posted on 3/2007 By:
Cursed is the third album from Chicago’s Sterling, and their first since a layoff after 03's self titled effort. The three lengthy tracks that make up the thirty-six minute album are a heady, instrumental post-rock that should, truthfully, find more enthusiasm among the indie set, but will probably have its supporters in the metal scene as well. As bands like Pelican (fellow Chicago natives, at that) and Isis hover over genre boundaries–or hell, maybe switch teams for good– releases such as this have become albums of interest to the metal crowd. Sterling is a four piece comprised of founding members Tony Lazzara (drums) and Eric Chaleff (guitar), and a rotating cast of musicians that round out the band. The current incarnation includes Al Burian (bass) and keyboardist Andy Lansangan, who contributes to the album’s distinct personality through his piano, keyboard and organ work.
The material on Cursed, a pair of tracks clocking in at over thirteen minutes and one at nine, is sometimes majestic, usually engaging, but occasionally a bit aimless. The sweeping, expansive arrangements very seldom utilize repeating sections, a trait which functions mostly as a strength but also occasionally as a liability. The songs develop slowly, revealing themselves in measured, mostly linear trajectories. The rise and fall dynamics that are the hallmark of the style are present, but Sterling eschew the abrasiveness and explosive crescendos usually heard from bands on the heavier end of the post-metal spectrum. Similarly, the heavy involvement of piano and synth–key to the album’s individuality and many of its successes–contribute a classical touch and lighter texture.
Sterling does well to create cinematic landscapes centered on a central theme with well-constructed developments and few reoccurring sections. However, sometimes the band takes just a bit too long meandering, as two of the three tracks ("Acacia" and "Eyes") here seem to fade at times. With some minor editing, these songs could be more consistently engaging. "Acacia" is a song with three major movements, starting with an off-kilter Slint-like melody that is then joined by gracefully weaving classically minded piano. The piano lines on the album almost always work to its benefit, while the synths are slightly less consistent, a point seen on the second section of "Acacia". The song rights itself with a moody stretch of building heavy rhythm work and riffing, joined by occasional key accents and soloing. "Eyes" starts well with an ascending and descending melody and offsetting busier drum work, but closes the album in anticlimactic fashion with a limp and mundane conclusion. Opener "Lurker", on the other hand is the best of the three offerings here, and really works on all levels. It balances darker moods and swelling weightiness with graceful flourish and thoughtful detail, and where the climax of "Eyes" struggles, this track ends with a slowly built, deftly majestic catharsis. Sterling does a nice job providing variety in playing styles, tones, and textures, with each musician showing creative and stylistic depth and an understanding of when to play and, equally important, when not to.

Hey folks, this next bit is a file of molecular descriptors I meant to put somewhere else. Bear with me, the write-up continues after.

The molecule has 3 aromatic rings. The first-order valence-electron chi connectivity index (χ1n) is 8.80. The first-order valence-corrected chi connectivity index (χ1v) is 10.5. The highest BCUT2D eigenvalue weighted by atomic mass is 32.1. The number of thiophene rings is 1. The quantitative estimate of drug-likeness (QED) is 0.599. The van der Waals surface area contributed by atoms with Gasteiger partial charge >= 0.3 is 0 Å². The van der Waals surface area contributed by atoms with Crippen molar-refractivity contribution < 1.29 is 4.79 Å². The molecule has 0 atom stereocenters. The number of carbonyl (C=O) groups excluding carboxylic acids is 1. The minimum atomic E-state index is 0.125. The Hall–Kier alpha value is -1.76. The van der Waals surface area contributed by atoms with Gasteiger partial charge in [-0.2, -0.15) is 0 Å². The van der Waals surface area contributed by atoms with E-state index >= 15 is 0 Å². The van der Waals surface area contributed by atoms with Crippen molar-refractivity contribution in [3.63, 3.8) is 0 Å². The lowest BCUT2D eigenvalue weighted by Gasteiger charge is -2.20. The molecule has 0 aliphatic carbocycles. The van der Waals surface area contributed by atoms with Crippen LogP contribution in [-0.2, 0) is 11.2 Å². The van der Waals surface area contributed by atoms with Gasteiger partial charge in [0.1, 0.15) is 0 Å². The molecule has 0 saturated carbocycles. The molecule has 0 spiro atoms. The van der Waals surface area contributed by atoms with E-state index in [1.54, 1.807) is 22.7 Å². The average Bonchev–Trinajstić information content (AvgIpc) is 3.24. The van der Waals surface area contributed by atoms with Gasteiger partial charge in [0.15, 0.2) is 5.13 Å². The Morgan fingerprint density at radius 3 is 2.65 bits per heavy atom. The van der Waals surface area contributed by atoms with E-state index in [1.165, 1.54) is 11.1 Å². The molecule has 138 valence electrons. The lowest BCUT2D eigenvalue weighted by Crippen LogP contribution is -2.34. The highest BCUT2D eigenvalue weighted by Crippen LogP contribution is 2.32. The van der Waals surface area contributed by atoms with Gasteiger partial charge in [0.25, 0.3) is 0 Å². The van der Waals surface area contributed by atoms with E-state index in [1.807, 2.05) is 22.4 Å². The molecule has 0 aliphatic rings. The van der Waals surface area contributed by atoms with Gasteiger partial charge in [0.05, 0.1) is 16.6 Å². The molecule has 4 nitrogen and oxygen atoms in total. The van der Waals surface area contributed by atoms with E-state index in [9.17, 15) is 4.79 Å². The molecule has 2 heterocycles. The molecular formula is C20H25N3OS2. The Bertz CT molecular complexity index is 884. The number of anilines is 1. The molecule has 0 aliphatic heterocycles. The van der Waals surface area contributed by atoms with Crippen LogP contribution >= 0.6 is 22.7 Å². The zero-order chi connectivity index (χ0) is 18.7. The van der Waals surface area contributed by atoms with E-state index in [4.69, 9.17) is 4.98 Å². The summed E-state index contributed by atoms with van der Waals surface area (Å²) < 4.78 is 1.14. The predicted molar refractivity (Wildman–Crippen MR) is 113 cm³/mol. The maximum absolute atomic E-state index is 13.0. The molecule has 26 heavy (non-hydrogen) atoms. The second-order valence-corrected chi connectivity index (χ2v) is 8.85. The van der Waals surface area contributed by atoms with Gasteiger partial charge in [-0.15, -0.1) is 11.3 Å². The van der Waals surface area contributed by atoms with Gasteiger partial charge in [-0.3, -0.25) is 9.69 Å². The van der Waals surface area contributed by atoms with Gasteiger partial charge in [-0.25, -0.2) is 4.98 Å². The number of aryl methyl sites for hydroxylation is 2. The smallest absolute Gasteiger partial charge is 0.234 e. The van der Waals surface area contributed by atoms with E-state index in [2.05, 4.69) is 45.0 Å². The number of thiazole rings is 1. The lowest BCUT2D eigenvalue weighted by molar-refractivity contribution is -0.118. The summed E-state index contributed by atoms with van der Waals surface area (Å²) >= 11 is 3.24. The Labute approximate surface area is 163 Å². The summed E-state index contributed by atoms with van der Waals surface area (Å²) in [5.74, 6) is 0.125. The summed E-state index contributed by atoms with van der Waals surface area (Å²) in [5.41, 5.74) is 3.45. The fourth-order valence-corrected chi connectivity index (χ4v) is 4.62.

Although Cursed isn’t necessarily a major threat to usurp playtime from other instrumental post-rock/metal albums from the likes of Pelican, Red Sparowes, and Russian Circles, at the same time Sterling doesn’t really sound much like any of them. If those albums don’t leave you sated for this style, Sterling might be the answer. Despite some room for some minor tweaking, this is a band that does a lot of things really well, making Cursed well worth picking up.
Register to post comments.